Ocean Currents

Shedding New Light on Microfiber Pollution

Discover ways to keep microfibers off land and out of our ocean

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“Oh, the places you’ll go.”

This is not a reference I never thought I’d conjure while staring at dirty clothes in my laundry hamper. I recently came across a scientific paper from University of California, Santa Barbara (UCSB) researchers who investigated the global contributions of laundry graywater to microplastic emissions, finding roughly 5.6 million metric tons (MMT) of synthetic microfibers—threads smaller than 5 millimeters in length—have been released from apparel washing between 1950 and 2016.Half of this amount was emitted just in the past 10 years. Nearly 3 MMT of these microfibers have entered waterbodies and a combined 2.5 MMT have been either applied to terrestrial environments (1.9 MMT) or landfilled (0.6 MMT).

This research stems from a 2017 Microfiber Leadership Summit convened by Ocean Conservancy at UCSB, which brought together academics, NGOs and corporate leaders to map pathways and accelerate research, testing and innovation that improve our understanding of microfiber pollution and its impacts on human and environmental health.

Microfibers are commonly found in the environment, where they  pervade aquatic and terrestrial ecosystems, and are absorbed or consumed by plants and animals. Unfortunately, microplastics (including microfibers) cannot effectively be removed from the environment once they have been released. Instead, they become integrated into the global microplastic cycle. The most effective means for reducing this form of pollution, as presented by the USCB researchers, is preventing it at the source: our washing machines.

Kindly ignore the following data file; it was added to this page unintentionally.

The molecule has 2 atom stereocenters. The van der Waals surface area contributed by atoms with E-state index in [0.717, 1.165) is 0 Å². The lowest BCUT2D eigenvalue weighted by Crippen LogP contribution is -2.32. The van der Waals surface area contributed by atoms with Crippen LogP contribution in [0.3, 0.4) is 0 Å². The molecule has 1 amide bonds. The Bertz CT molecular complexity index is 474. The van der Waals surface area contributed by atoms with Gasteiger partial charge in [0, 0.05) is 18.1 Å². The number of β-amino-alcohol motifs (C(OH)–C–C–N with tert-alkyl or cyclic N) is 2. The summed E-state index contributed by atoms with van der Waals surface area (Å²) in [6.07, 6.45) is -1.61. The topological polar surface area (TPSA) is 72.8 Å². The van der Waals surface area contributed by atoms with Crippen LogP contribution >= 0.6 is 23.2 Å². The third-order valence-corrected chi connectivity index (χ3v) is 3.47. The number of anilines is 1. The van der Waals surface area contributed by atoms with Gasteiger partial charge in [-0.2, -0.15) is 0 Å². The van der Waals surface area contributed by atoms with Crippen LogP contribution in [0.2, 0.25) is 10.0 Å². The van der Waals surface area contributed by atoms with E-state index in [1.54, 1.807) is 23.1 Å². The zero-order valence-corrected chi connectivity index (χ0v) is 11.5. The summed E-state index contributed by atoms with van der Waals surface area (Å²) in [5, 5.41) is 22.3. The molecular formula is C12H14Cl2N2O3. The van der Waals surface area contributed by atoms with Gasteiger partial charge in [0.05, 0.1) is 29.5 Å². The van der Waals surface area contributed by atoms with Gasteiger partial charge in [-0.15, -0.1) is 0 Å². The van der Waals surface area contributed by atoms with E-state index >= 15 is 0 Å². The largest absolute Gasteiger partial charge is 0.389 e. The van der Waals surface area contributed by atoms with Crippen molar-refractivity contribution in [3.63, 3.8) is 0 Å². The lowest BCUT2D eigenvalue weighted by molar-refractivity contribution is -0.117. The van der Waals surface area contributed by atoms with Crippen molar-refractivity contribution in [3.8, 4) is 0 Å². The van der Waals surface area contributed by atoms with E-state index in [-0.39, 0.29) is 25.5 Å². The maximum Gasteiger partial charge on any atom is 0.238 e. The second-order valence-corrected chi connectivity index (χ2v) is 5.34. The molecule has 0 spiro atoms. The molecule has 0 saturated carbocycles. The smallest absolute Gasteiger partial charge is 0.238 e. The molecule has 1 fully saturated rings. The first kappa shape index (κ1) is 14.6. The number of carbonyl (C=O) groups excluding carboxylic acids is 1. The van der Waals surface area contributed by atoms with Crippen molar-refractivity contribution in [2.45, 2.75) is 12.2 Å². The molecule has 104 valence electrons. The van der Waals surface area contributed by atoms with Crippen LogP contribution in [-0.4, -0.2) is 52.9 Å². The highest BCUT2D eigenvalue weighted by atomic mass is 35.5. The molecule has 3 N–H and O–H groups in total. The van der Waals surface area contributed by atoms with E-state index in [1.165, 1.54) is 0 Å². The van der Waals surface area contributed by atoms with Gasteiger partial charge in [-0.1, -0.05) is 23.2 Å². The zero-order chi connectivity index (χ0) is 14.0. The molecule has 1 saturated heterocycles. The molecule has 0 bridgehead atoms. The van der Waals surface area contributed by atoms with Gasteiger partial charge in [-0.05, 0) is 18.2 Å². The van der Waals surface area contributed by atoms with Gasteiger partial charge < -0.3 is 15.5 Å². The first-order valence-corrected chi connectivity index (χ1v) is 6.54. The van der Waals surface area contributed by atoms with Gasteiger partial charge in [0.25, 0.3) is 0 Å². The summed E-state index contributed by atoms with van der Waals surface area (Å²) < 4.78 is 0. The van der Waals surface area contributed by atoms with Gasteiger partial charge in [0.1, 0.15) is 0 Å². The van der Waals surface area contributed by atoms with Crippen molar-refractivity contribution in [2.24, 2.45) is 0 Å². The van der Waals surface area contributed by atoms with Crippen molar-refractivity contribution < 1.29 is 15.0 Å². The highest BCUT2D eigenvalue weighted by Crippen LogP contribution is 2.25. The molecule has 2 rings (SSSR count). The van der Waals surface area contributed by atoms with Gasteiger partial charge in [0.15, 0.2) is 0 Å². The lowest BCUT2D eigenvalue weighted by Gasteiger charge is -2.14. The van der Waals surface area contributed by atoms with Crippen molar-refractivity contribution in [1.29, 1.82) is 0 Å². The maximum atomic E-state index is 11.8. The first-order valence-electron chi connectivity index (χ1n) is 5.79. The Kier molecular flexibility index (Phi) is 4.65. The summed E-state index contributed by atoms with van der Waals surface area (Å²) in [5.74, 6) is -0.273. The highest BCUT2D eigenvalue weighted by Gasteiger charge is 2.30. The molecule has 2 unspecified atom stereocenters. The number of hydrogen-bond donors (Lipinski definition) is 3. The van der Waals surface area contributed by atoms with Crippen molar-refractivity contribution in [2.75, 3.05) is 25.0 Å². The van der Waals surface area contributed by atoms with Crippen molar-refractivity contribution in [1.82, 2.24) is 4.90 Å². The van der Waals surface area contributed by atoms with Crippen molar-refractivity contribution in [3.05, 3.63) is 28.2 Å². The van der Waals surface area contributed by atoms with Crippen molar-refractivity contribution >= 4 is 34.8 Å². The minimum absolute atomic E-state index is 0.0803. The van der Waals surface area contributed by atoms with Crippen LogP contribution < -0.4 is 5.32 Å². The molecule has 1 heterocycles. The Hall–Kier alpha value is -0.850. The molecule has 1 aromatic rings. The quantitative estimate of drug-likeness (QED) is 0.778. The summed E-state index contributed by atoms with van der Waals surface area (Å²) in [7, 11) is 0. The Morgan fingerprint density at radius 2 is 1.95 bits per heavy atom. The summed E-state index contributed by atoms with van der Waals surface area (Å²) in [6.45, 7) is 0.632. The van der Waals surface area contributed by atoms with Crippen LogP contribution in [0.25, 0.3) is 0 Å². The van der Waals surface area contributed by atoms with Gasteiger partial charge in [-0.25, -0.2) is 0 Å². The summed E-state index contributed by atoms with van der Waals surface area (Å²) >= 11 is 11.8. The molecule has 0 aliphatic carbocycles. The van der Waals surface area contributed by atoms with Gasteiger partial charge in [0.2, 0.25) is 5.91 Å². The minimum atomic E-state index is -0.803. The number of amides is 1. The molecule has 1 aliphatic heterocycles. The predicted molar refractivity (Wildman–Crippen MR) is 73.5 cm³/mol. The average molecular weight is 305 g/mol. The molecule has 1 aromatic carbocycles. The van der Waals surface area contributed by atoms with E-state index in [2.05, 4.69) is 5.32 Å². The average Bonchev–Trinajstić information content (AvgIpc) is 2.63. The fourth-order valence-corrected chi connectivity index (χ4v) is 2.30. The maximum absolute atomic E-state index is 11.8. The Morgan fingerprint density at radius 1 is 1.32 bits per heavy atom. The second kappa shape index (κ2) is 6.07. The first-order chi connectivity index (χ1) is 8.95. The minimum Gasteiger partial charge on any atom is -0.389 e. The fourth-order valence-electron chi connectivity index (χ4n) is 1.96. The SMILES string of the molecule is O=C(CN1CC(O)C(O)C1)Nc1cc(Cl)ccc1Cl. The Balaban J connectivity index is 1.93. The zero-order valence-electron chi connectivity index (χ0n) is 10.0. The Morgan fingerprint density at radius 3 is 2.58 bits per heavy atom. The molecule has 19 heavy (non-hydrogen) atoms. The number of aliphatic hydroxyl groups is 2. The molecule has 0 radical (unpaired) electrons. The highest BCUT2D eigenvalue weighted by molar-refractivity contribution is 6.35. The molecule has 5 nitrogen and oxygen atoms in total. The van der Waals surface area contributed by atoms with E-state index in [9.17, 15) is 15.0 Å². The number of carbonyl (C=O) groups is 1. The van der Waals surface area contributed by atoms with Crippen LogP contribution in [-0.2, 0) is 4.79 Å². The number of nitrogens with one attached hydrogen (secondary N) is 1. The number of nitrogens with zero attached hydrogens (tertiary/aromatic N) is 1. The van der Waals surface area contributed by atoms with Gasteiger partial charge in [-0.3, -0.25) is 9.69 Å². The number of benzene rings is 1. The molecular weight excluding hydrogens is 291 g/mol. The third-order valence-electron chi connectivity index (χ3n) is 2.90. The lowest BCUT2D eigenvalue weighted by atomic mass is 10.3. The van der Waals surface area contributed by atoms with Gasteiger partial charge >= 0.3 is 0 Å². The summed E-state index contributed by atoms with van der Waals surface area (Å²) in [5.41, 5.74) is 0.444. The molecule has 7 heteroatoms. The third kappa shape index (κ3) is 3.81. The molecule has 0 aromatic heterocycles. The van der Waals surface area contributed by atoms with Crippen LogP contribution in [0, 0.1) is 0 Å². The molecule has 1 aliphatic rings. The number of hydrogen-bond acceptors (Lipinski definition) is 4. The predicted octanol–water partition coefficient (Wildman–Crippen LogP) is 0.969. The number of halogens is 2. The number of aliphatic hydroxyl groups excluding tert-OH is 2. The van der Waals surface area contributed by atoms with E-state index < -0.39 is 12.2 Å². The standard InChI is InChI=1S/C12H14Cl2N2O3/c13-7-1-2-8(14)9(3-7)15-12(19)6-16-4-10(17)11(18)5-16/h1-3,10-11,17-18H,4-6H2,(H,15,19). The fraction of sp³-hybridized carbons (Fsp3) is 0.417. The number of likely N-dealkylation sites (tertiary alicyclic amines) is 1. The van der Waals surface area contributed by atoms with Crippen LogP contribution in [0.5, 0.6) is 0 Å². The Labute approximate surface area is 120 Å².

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While opportunities do exist to improve fabric properties so they better resist microfiber shedding, perhaps an even simpler solution is to prevent microfiber-laden graywater from exiting our washing machines in the first place. Front-load washing machines agitate clothing less than top-load machines do, meaning fewer microfibers are generated throughout the laundering process. Additionally, pollution control technologies like fiber catchment-integrated machines prevent a large proportion of the microplastics generated through laundering from being transmitted in graywater to wastewater treatment plants (WWTP), extracted with biosolids at WWTP and applied on land as fertilizer. These washing machines with built-in fiber filters are gaining traction around the world. They are currently in use in Japan, and will be required in France starting in 2025.

Not in the market for a new washing machine? No problem! Research coauthored by Ocean Conservancy staff found in-washer devices and external filters are effective methods to capture microfibers in the wash. There are also a number of low-tech laundry tricks that can reduce microfiber shedding, including: washing clothing items less frequently, hand-washing when feasible, washing in cold water and using a mild detergent.

In light of UCSB’s findings, I now see the once-onerous laundry day as an opportunity to reduce my household’s microplastic emissions. As I turn the washing machine dial to cold, shift the cycle to delicate and drop in my dirty clothes, I delight in knowing the bulk of microfibers from my clothing won’t be globetrotting any time soon.

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